• $\begingroup$ @jean: The speed difference is not so big that it will make a difference. Propeller engines are still more efficient, even on a gallon per mile basis. Of course, you need to compare the same technology standard to come to this conclusion. $\endgroup$ – Peter Kämpf Jan 22 at 18:59

Noise should not be the problem. Modern turbo prop driven aircraft are even more quiet compared to similar aircraft driven by jet engines. It is - like always - all about economy.

Let's talk about the available engine types. (All you experienced aviators, I'll keep it very simple and so in some points even not 100% correct. If you don't like this, please skip this paragraph, if you like to have moe details on an engine type, please feel free to ask your questions) Piston engines are the earliest engines and still most common or light sport aircraft. You can compare them to the engine in your car, but instead of driving the gearbox which drives your wheels, they drive a propeller (sometimes also via a gearbox). Piston engines strong enough to power an airliner, as they did in the past, consume far too much fuel and oil to be efficient enough to compete with jet engines. There are different types of jet engines. The classic jet engine sucks in air with its fan, squeeze it in a compressor, makes it go bang in a combustion chamber and blows it out, while a turbine ahead of the nozzle uses a bit of this energy to drive the fan and the compressor - remember this four words and you will always know how it works ;) This simple kind of jet engine was used for early jet driven passenger planes, but nowadays you'll only find it in military jets. Modern passenger aircraft use the same principle, but their engines have a far bigger fan turbo fan engines. Most of the air is bypassed around the "core" of the engine. This air delivers more than half of the thrust.. There are also turbo prop engines: simply replace the fan with a propeller. And finally turbo shaft engines where all of the jet engines power is used to drive a propeller and the exhaust delivers no forward energy.

Where does all this noise come from? To keep it simple, we can say that differences in speed produce noise. Jet engines are noisy because of the high difference in speed of the air passed through the engine and the free air stream. The cold air stream of a turbo fan engine is slower so there is less speed difference at the exhaust and less noise. The noise of propeller engines is mostly dependent on the speed of the propeller. The tips of the propeller blades are obviously the fastes moving parts. Their design requires them to remain subsonic to deliver thrust but propeller speed as well as the speed of the fan in turbo fan engines is more and more reduced to reduce noise emissions.

An economic engine must not only be quite but also powerful as well as fuel efficient. You are right turbo prop engines are generally the most fuel efficient engines but would you as a passenger like to sit ten hours in an airplane to get from London to New York? I don't and most airliners won't like such a plane too, because flight time costs money. Turboprop aircraft are most efficient on short distances where the difference in speed doesn't makes such a huge difference in flight time.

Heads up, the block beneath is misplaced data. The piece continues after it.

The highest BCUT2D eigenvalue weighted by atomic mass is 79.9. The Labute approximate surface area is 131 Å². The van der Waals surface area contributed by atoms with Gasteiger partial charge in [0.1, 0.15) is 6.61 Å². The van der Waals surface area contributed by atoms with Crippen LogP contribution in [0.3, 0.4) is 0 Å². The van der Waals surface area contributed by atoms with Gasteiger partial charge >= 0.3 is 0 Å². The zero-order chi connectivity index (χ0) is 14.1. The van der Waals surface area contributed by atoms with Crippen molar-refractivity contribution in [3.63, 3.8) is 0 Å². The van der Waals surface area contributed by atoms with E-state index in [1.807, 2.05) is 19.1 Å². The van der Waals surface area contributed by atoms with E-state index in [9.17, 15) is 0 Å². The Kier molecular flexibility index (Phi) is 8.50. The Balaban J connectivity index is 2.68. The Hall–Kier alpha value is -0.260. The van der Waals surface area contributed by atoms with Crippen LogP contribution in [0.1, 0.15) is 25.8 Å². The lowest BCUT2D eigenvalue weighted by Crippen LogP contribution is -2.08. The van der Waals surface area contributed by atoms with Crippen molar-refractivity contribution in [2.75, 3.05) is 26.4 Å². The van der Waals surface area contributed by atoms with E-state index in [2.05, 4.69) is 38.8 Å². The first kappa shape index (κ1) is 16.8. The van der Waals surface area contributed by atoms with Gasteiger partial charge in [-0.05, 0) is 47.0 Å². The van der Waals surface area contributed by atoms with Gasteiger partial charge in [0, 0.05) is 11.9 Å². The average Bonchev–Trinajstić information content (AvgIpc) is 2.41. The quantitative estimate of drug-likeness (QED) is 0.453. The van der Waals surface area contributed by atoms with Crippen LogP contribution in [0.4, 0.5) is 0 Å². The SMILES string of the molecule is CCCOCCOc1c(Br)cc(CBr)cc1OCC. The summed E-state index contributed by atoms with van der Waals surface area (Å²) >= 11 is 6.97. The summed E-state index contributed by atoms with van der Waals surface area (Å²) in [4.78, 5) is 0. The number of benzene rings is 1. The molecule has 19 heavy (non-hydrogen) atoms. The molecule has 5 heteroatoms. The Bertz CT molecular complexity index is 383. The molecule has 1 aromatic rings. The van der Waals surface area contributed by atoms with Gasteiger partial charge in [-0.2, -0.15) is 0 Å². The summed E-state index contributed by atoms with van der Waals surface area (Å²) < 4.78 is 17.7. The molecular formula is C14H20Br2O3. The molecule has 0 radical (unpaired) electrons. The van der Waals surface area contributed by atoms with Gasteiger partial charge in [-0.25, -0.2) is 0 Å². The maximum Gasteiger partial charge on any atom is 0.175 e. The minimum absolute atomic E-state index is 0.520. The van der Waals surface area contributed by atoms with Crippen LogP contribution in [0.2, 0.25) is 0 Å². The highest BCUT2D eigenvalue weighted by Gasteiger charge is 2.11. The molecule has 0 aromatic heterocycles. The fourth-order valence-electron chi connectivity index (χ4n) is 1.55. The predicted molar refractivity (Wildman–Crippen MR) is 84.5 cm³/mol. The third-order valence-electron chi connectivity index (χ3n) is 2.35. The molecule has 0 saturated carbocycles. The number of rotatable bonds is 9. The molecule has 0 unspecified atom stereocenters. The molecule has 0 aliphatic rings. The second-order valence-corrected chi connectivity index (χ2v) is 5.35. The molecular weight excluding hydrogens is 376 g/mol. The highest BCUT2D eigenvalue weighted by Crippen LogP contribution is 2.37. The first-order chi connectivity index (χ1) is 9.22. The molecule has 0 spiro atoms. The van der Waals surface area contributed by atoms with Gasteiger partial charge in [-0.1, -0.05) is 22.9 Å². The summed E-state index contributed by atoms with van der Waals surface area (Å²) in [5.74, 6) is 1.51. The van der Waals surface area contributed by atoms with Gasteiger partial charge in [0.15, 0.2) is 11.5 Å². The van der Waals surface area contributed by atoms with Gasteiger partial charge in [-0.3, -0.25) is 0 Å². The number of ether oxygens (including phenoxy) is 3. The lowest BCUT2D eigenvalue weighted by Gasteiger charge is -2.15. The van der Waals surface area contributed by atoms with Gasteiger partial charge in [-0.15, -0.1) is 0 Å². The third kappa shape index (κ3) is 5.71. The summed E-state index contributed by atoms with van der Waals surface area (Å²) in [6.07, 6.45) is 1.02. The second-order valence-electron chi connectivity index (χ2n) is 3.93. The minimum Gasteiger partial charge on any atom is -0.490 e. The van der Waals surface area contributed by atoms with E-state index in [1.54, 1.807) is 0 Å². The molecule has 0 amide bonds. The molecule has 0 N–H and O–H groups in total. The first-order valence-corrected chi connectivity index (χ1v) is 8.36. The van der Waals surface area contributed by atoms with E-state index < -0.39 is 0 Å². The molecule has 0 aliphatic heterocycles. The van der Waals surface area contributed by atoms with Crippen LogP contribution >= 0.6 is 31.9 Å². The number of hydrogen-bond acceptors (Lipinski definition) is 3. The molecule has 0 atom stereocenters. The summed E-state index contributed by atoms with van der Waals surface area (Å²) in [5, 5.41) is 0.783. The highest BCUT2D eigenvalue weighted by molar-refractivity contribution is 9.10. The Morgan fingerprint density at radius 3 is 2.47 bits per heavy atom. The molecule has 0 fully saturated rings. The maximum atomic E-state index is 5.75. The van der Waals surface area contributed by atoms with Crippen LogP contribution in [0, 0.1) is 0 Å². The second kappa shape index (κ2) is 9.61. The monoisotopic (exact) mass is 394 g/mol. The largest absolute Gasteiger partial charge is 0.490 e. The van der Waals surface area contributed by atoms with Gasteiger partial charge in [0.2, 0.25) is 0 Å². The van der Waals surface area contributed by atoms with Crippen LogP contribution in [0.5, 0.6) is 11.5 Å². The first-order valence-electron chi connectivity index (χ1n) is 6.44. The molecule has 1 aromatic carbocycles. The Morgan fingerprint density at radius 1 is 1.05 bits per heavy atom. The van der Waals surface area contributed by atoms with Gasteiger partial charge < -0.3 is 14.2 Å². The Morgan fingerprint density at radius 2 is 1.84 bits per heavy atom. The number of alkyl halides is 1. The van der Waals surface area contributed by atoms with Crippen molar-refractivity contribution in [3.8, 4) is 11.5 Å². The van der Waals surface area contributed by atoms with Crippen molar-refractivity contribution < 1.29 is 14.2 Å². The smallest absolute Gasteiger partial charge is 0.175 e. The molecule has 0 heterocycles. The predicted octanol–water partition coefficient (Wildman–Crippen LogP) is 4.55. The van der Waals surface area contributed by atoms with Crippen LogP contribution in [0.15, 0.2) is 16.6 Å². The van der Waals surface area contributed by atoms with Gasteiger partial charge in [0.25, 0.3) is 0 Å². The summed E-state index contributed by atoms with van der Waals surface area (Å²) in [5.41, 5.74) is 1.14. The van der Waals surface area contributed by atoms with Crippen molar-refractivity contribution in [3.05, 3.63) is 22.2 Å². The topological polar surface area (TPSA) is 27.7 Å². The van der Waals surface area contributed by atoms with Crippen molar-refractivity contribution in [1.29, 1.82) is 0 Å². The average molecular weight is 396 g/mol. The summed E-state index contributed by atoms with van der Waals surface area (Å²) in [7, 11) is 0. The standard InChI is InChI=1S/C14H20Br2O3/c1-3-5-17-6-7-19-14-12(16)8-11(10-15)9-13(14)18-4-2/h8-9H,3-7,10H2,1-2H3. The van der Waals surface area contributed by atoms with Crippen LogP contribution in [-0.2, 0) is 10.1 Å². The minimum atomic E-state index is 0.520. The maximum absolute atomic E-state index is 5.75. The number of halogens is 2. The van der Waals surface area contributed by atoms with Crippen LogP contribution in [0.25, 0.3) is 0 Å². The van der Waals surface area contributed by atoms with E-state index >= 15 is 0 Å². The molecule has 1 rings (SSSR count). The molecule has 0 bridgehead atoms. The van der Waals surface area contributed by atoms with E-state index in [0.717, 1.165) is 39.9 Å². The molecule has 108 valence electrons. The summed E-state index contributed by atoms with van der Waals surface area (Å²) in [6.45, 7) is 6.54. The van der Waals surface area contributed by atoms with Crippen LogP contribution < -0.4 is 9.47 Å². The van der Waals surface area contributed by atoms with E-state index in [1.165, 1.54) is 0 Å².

Another problem with turbo prop engines are the passengers. There are many people who see an propeller and think that they are sitting in one of the oldest airplanes ever. They trust in jet engines, low wing design and everything you would find on an "modern" passenger airplane drawn by a seven years old child.

I hope you'll find your answer, considering all this really basic and simplified knowledge.

  • $\begingroup$ You mention "urbo prop engines are generally the most fuel efficient engines but would you as a passenger like to sit ten hours in an airplane to get from Londn to New York?" , i mentioned Tu-95 because of same speed as an airliner $\endgroup$ – blended Jan 16 '14 at 13:26
  • $\begingroup$ Okay, have a guess what it needs to accelerate and maintain an aircraft like this at this speed in straight and level flight. You need a lot of power. Those NK-12 engines are able to deliver this ammount of power but i terms of fuel efficiency they are not comparable to modern jet engines. It might be possible, that we will see more propeller driven aircraft in future, even on longer routes, but these aircraft aren't developed yet. Also some kind of hybrids between turbo fan and propeller in the free air stream are under consideration. Refer to this link: en.wikipedia.org/wiki/Propfan $\endgroup$ – Falk Jan 16 '14 at 15:16
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    $\begingroup$ Interestingly, in the late 1980s GE worked on a high-efficiency design known as an unducted-fan (UDF). It was based on an existing turbofan core but had a series of short, curved blades that were mounted on a ring that formed the outer perimeter of the engine. In essence, the fan was on the exterior of the engine. They achieved about a 30% reduction in fuel consumption, but suffered from noise issues. Boeing was interested in using these engines on a new narrow-body aircraft design (7J7) to replace the 737. Lower fuel prices and high development costs led to the cancellation of the projects. $\endgroup$ – Peter Hansen Dec 9 '14 at 20:20